Including works by Conny Karlsson Lundgren, Leah DeVun, Nabil Vega, Pierre Liebaert & Hannah Dawn Henderson.
Leah DeVun is an artist and historian living in Brooklyn, New York. Her work has received coverage in publications such as Artforum, Huffington Post, People Magazine,
Hyperallergic, Art Papers, Feature Shoot, Redbook, Slate, Capricious, LA Weekly, Feministing.com, Gallerist, NYMag.com, Buzzfeed, Forbes, .… She is currently an associate professor at Rutgers University, where she teaches women’s and gender history. The works being shown are from the multi-disciplinary projectLesbian Land, centered around queer and feminist space. This series draws its title from Lesbian Land, a collection of writings by lesbians who founded or lived in women’s intentional communities, sometimes called “womyn’s lands”, in the 1970s and 1980s. The project was originally installed at Women & their Work Gallery in Austin, Texas. Taking the history of the gallery as a jumping off point to ask viewers to consider the nature of queer and feminist space in the past and present. The gallery was founded in the 1970s by a feminist collective, including lesbian artists, who wanted to create a space for women and people of color who had been excluded from mainstream white- and male-dominated arts venues. While spaces and publications dedicated to feminist activism and artwork were all the rage in the 1970s, fewer survive now. This project asks: what did a feminist collective space look like three or four decades ago? What does one look like now?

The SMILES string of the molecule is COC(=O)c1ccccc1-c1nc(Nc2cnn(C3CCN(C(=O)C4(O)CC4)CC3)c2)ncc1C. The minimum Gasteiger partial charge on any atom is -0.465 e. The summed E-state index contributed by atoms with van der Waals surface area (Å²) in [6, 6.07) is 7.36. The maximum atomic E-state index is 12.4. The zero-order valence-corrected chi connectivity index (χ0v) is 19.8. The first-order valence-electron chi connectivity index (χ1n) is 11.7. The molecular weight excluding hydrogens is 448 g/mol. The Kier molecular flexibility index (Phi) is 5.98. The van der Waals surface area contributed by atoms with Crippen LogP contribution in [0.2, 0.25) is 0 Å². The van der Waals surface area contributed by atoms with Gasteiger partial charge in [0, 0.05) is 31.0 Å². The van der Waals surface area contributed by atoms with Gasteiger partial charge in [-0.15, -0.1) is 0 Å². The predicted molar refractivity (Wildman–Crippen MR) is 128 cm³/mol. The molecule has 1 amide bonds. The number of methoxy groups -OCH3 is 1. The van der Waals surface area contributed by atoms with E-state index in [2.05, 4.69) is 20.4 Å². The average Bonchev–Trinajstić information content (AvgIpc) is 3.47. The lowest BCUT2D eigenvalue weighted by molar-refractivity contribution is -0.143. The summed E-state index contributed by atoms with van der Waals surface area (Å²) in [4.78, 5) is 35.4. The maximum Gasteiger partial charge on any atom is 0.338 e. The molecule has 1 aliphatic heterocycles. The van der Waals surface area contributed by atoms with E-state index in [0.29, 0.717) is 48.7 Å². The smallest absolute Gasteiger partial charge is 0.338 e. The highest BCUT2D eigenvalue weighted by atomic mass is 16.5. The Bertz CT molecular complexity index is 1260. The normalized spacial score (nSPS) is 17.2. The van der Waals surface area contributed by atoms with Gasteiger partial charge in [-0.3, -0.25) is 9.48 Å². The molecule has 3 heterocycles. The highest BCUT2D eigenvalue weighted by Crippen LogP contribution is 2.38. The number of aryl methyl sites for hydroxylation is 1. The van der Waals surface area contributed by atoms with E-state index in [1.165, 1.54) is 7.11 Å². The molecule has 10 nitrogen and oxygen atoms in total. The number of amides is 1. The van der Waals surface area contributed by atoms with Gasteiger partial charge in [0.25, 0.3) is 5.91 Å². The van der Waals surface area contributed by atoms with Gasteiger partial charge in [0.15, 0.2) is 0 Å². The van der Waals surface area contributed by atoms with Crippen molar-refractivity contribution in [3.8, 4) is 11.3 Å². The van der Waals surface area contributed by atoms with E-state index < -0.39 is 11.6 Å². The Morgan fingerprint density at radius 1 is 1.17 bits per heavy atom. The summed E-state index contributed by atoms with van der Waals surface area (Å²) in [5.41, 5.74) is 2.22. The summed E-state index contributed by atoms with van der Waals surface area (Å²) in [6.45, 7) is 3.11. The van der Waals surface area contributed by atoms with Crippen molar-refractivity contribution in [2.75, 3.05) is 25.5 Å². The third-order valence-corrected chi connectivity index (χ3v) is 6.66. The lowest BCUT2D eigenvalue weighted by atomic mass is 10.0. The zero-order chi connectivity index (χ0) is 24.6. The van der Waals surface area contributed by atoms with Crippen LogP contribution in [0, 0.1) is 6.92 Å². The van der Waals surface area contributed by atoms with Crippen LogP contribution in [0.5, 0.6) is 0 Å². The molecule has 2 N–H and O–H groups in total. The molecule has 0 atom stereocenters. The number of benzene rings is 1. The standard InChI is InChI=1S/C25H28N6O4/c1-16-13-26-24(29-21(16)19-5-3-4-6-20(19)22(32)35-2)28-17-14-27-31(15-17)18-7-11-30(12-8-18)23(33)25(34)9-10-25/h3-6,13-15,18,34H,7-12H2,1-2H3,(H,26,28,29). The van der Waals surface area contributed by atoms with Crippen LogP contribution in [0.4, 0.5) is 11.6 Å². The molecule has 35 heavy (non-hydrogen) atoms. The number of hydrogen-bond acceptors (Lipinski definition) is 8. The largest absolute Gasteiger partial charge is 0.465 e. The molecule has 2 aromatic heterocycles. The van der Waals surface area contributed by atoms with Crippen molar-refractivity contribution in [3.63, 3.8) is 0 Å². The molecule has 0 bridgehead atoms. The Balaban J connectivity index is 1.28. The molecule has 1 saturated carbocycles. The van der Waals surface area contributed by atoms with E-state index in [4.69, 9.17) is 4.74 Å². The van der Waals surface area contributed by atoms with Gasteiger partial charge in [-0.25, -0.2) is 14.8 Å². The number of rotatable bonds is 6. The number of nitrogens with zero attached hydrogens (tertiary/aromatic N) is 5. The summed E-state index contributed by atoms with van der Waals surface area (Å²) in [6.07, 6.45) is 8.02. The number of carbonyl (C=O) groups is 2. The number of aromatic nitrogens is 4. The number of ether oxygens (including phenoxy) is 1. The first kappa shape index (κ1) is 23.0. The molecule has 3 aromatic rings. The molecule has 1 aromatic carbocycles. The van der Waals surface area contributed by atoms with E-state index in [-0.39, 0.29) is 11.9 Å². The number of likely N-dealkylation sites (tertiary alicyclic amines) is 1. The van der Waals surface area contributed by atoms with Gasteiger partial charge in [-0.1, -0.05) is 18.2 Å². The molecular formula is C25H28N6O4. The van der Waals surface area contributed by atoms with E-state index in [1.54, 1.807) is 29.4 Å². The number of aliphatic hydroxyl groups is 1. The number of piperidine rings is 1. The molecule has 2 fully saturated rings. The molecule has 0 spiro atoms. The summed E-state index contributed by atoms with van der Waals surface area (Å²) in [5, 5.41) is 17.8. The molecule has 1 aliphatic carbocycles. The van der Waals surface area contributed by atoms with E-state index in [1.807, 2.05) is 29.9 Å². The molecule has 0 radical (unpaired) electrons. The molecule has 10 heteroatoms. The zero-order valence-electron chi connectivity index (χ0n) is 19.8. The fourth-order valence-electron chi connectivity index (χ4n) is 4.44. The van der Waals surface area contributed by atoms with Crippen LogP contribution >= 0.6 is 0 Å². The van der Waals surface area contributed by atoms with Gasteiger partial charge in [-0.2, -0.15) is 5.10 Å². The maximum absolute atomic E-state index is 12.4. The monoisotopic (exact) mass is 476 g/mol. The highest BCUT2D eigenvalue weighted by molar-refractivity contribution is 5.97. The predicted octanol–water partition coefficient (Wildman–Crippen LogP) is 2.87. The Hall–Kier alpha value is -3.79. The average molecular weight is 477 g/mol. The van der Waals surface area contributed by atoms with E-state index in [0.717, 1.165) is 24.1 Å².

This project also considers how individuals have historically worked to create non-traditional living spaces (through intentional communities, collectives, land trusts, and other methods of pooling resources to buy land or buildings) that exist, at least ideally, outside of a market economy. At a time when conversations about gentrification, real estate development, and sustainable communities are omnipresent, this set of images and conversations asks us to look at the past to imagine a different future.
Pierre Liebaert is a Belgian photographer currently based in Brussels, Belgium. He graduated from l’Ecole Supérieure des Arts de l’image “Le 75” in Brussels. His series, “Macquenoise”, was published by the Belgian editor Le caillou bleu. Very often immersive, his projects are often long-term and devour him. Although they are mainly photographic, his new series “Libre maintenant” builds itself around an installation composed of a film, images, music, audio recordings and texts.
Pierre Liebaert invites us to a strange in-camera. The models who replied to his ad wanted to pose in the intimacy of closed doors, as if this face to face with the photographer whom they knew nothing about was the one thing they had been waiting for.